Would you feel better about your less-than-market salary if your boss talked to you about how the company structures pay? Maybe. PayScale survey data from 71,000 U.S. employees show that workers who are paid less than the market rate for their jobs were more satisfied if their employer was transparent about their pay, as this Bloomberg Business piece points out. When someone actually sat down with workers and talked to them about compensation, their job satisfaction numbers more than doubled, rising from 40 percent to 82 percent.
(Photo Credit: New Old Stock)
Workers Will Jump Ship Looking for More Money
If you’re not happy with a job, you’ll start looking for the exit, and one of the top reasons people quit is looking for more money. PayScale’s 2015 Compensation Best Practices Report (CBPR) notes the two main reasons people give for quitting: personal reasons and looking for that bigger paycheck. If you think you’re underpaid, of course you’re going to be a) unhappy and b) willing to go through the rigors of a job search to get that raise.
Managers Need to Talk More
No, we don’t mean more boring meetings, we mean more one-on-one chats about you and how awesomely well-paid you are (we hope). As noted in the Bloomberg Business article, managers often aren’t given the right talking points to make employees feel secure in their paychecks.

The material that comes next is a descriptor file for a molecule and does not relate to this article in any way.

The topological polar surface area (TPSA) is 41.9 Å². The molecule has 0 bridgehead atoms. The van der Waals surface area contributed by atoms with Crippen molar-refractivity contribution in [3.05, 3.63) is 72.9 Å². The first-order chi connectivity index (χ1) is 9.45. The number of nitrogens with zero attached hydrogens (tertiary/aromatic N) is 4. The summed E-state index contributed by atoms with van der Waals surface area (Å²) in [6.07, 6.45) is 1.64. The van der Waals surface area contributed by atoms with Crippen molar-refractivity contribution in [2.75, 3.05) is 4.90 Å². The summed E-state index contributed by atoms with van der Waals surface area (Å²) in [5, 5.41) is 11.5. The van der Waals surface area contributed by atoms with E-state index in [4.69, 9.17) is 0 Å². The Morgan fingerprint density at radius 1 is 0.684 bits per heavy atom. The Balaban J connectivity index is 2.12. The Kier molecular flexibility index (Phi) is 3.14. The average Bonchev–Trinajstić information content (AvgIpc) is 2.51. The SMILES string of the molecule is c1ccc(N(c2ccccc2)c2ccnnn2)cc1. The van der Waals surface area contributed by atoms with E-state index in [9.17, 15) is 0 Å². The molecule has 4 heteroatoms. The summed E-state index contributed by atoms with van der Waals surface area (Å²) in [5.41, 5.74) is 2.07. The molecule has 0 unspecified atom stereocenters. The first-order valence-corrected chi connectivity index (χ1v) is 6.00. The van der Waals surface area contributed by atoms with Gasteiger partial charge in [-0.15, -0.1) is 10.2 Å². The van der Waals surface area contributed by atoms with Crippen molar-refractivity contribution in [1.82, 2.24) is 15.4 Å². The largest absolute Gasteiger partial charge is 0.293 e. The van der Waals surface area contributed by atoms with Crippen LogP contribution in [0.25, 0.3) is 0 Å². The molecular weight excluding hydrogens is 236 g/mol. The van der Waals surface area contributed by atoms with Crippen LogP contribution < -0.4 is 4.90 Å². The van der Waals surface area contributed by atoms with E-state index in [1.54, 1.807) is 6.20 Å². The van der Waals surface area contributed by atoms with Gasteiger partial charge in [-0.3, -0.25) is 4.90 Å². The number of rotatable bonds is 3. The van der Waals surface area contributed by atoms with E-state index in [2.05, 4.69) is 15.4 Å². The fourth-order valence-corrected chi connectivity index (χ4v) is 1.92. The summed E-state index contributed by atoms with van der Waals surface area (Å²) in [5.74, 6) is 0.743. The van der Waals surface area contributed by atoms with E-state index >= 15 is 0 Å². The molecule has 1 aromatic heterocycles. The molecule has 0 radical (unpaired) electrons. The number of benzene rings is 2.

If you’re a manager, instead of avoiding the subject of pay, or kicking the can down the calendar to some “annual review” that’s hardly a two-way street, it’s better to talk early and often about all manner of things including salary, goals, and performance.
You Can Easily Figure Out What You’re Worth
Even if your boss is tight-lipped on salary, you can do your own research to find out if you’re being paid fairly. PayScale’s salary survey makes it easy to compare your salary to that of other workers in similar roles. Check it out and add your own data to the mix. Ready to leave? We’ve got a job search tool, too.
Tell Us What You Think
Does your boss talk enough about pay? We want to hear from you! Leave a comment or join the discussion on Twitter.